"You try to build a consensus, but at some point you have to put it to the body and let them decide. I think that would be one of the changes you may see or may recognize as being a little bit different."

Inside the State House, Mariano is seen as a moderate Democrat closely allied with DeLeo. As majority leader, Mariano's voting record was essentially identical to DeLeo's and fully in step with the mainstream of the House.

Planned Parenthood of Massachusetts considers Mariano an "ally" on its annual scorecard of lawmakers. Other left-wing groups, like Progressive Massachusetts, take a dimmer view. The group gave Mariano a "D" ranking for support of their very progressive agenda.

The right wing isn't overly fond of Mariano, either. The anti-tax Massachusetts Fiscal Alliance rates him at 2%, a bit lower than the average Democrat and identical to DeLeo's score.

Rep. Russell Holmes of Mattapan was the only House member planning to challenge Mariano. But he thought the better of it.

Two retiring representatives, Denise Provost of Somerville and Jonathan Hecht of Watertown, were the only other members speaking out against Mariano's elevation. The pair urged fellow House progressives to withhold support from Mariano, who they wrote in CommonWealth is well to the political right of DeLeo.

If House progressives "acquiesce quietly in Mariano’s election, they will be complicit not just in flouting basic democratic norms but also in elevating to the powerful speakership someone whose record shows indifference, if not outright hostility, to progressive values and legislative priorities,"Provost and Hecht wrote.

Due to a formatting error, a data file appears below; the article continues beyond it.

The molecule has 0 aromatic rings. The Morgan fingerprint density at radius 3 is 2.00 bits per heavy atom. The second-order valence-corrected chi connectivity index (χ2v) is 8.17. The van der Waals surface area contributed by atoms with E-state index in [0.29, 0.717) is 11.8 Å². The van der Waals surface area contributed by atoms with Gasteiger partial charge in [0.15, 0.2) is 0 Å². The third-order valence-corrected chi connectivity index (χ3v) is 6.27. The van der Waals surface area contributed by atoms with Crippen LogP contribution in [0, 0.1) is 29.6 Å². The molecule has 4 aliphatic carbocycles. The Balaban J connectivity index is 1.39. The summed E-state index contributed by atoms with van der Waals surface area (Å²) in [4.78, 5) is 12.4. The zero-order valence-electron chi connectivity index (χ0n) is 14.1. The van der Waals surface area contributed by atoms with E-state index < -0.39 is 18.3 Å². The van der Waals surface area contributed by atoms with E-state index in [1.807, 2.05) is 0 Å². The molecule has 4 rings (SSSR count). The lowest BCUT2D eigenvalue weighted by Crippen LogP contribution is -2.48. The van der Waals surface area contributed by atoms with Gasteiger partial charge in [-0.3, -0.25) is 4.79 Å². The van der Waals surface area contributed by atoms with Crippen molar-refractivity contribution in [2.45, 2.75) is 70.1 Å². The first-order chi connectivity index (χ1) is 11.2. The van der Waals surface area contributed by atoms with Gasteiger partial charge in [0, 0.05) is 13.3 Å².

Former Ways and Means Chairman Jeffrey Sanchez served with Mariano for years and worked closely with him on health care policy. Sanchez called Mariano "a conductor in the well" of the House chamber who masterfully negotiates deals on the floor and in the back rooms of the State House.

"The average person doesn't see him, but he has shepherded and ushered in major pieces of legislation that have affected every life in the commonwealth," Sanchez told GBH News.

Another supporter, Rep. Josh Cutler of Duxbury, said Mariano has been a teacher and mentor in the House by cutting to the core of issues and dealing honestly with members. Mariano has a reputation for plain speaking, which most interviewed seem to appreciate.

"Anytime there's a tough vote or a thorny issue or something I need some guidance on, he's someone that I really look to, and I think a lot of other members look to. He's someone who has a lot of wisdom about these things," Cutler said.

Even before the speakership vote, there was speculation that the septuagenarian Mariano's term may not last more than a few years, generating speculation of who would become the new "speaker-in-waiting." Ways and Means Chairman Aaron Michlewitz of the North End, 42, is among the mentioned, as is Easton's Rep. Claire Cronin, who could hold a senior leadership position under Mariano.

Pensions often figure in conversations on how long a political leader in Massachusetts will choose to remain in office. DeLeo is leaving with an annual pension estimated to be around $135,000. Mariano would need to serve as speaker, and earn the higher salary that comes with it, for three years to maximize his own annual retirement payout. That would mean reelection as speaker in 2023 and serving until at least the end of that year.